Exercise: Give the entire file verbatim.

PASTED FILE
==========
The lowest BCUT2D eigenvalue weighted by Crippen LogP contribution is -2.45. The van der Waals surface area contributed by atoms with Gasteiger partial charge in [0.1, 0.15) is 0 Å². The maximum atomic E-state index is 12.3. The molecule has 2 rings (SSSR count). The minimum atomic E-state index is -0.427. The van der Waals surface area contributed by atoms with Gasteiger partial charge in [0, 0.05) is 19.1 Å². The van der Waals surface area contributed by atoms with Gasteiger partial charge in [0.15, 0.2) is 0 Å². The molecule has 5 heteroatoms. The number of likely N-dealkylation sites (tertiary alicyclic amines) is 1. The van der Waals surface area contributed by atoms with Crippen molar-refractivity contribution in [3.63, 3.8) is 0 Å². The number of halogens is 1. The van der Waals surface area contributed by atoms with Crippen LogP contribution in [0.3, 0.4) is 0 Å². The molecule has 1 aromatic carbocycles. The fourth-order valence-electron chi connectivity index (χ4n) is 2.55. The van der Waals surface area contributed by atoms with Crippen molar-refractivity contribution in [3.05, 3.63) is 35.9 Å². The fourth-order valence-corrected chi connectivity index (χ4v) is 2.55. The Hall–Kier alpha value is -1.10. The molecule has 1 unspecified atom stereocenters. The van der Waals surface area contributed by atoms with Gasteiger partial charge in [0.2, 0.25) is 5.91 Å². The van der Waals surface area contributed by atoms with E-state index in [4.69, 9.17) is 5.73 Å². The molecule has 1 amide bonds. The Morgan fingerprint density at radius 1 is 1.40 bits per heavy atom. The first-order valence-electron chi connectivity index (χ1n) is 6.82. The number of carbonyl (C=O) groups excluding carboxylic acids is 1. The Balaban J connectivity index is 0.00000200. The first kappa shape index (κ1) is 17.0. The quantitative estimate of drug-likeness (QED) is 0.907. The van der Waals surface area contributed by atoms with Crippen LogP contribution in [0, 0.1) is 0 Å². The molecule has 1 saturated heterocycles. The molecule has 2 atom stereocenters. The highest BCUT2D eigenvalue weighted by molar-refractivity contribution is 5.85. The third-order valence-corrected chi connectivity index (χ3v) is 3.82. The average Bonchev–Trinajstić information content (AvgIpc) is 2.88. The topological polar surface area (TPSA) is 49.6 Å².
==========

The lowest BCUT2D eigenvalue weighted by Crippen LogP contribution is -2.45. The van der Waals surface area contributed by atoms with Gasteiger partial charge in [0.1, 0.15) is 0 Å². The maximum atomic E-state index is 12.3. The molecule has 2 rings (SSSR count). The minimum atomic E-state index is -0.427. The van der Waals surface area contributed by atoms with Gasteiger partial charge in [0, 0.05) is 19.1 Å². The van der Waals surface area contributed by atoms with Gasteiger partial charge in [0.15, 0.2) is 0 Å². The molecule has 5 heteroatoms. The number of likely N-dealkylation sites (tertiary alicyclic amines) is 1. The van der Waals surface area contributed by atoms with Crippen molar-refractivity contribution in [3.63, 3.8) is 0 Å². The number of halogens is 1. The van der Waals surface area contributed by atoms with Crippen LogP contribution in [0.3, 0.4) is 0 Å². The molecule has 1 aromatic carbocycles. The fourth-order valence-electron chi connectivity index (χ4n) is 2.55. The van der Waals surface area contributed by atoms with Crippen molar-refractivity contribution in [3.05, 3.63) is 35.9 Å². The fourth-order valence-corrected chi connectivity index (χ4v) is 2.55. The Hall–Kier alpha value is -1.10. The molecule has 1 unspecified atom stereocenters. The van der Waals surface area contributed by atoms with Gasteiger partial charge in [0.2, 0.25) is 5.91 Å². The van der Waals surface area contributed by atoms with E-state index in [4.69, 9.17) is 5.73 Å². The molecule has 1 amide bonds. The Morgan fingerprint density at radius 1 is 1.40 bits per heavy atom. The first-order valence-electron chi connectivity index (χ1n) is 6.82. The number of carbonyl (C=O) groups excluding carboxylic acids is 1. The Balaban J connectivity index is 0.00000200. The first kappa shape index (κ1) is 17.0. The quantitative estimate of drug-likeness (QED) is 0.907. The van der Waals surface area contributed by atoms with Crippen LogP contribution in [0, 0.1) is 0 Å². The molecule has 1 saturated heterocycles. The molecule has 2 atom stereocenters. The highest BCUT2D eigenvalue weighted by molar-refractivity contribution is 5.85. The third-order valence-corrected chi connectivity index (χ3v) is 3.82. The average Bonchev–Trinajstić information content (AvgIpc) is 2.88. The topological polar surface area (TPSA) is 49.6 Å².